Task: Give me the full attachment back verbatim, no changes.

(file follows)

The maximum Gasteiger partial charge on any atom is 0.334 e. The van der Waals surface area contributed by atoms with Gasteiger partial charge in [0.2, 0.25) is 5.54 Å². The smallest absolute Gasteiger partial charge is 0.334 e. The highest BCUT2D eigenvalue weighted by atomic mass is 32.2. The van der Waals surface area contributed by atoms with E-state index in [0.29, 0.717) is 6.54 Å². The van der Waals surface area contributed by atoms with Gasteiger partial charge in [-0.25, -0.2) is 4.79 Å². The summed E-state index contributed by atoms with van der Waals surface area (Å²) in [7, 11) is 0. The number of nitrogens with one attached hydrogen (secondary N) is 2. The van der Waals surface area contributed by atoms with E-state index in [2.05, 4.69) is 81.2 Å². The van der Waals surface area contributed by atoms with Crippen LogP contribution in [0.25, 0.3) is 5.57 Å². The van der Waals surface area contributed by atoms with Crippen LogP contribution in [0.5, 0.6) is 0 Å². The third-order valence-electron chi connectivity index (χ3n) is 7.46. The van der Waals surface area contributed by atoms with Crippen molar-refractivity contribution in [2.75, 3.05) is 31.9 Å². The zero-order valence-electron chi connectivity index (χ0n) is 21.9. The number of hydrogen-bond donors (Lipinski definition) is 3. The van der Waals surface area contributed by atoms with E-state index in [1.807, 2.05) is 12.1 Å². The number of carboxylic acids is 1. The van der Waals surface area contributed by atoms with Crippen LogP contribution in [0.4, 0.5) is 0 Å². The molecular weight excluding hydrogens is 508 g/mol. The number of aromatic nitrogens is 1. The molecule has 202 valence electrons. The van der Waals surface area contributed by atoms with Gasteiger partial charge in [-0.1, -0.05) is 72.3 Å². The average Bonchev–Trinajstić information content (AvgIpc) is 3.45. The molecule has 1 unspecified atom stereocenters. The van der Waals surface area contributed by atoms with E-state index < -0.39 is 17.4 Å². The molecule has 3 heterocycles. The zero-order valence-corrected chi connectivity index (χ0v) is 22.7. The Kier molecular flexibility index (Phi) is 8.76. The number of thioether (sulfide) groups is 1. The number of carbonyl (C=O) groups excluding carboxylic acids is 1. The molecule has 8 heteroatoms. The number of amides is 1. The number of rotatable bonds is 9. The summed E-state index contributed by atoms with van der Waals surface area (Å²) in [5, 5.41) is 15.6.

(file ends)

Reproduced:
The maximum Gasteiger partial charge on any atom is 0.334 e. The van der Waals surface area contributed by atoms with Gasteiger partial charge in [0.2, 0.25) is 5.54 Å². The smallest absolute Gasteiger partial charge is 0.334 e. The highest BCUT2D eigenvalue weighted by atomic mass is 32.2. The van der Waals surface area contributed by atoms with E-state index in [0.29, 0.717) is 6.54 Å². The van der Waals surface area contributed by atoms with Gasteiger partial charge in [-0.25, -0.2) is 4.79 Å². The summed E-state index contributed by atoms with van der Waals surface area (Å²) in [7, 11) is 0. The number of nitrogens with one attached hydrogen (secondary N) is 2. The van der Waals surface area contributed by atoms with E-state index in [2.05, 4.69) is 81.2 Å². The van der Waals surface area contributed by atoms with Crippen LogP contribution in [0.25, 0.3) is 5.57 Å². The van der Waals surface area contributed by atoms with Crippen LogP contribution in [0.5, 0.6) is 0 Å². The third-order valence-electron chi connectivity index (χ3n) is 7.46. The van der Waals surface area contributed by atoms with Crippen molar-refractivity contribution in [2.75, 3.05) is 31.9 Å². The zero-order valence-electron chi connectivity index (χ0n) is 21.9. The number of hydrogen-bond donors (Lipinski definition) is 3. The van der Waals surface area contributed by atoms with E-state index in [1.807, 2.05) is 12.1 Å². The number of carboxylic acids is 1. The van der Waals surface area contributed by atoms with Crippen LogP contribution in [0.4, 0.5) is 0 Å². The molecular weight excluding hydrogens is 508 g/mol. The number of aromatic nitrogens is 1. The molecule has 202 valence electrons. The van der Waals surface area contributed by atoms with Gasteiger partial charge in [-0.1, -0.05) is 72.3 Å². The average Bonchev–Trinajstić information content (AvgIpc) is 3.45. The molecule has 1 unspecified atom stereocenters. The van der Waals surface area contributed by atoms with E-state index < -0.39 is 17.4 Å². The molecule has 3 heterocycles. The zero-order valence-corrected chi connectivity index (χ0v) is 22.7. The Kier molecular flexibility index (Phi) is 8.76. The number of thioether (sulfide) groups is 1. The number of carbonyl (C=O) groups excluding carboxylic acids is 1. The molecule has 8 heteroatoms. The number of amides is 1. The number of rotatable bonds is 9. The summed E-state index contributed by atoms with van der Waals surface area (Å²) in [5, 5.41) is 15.6.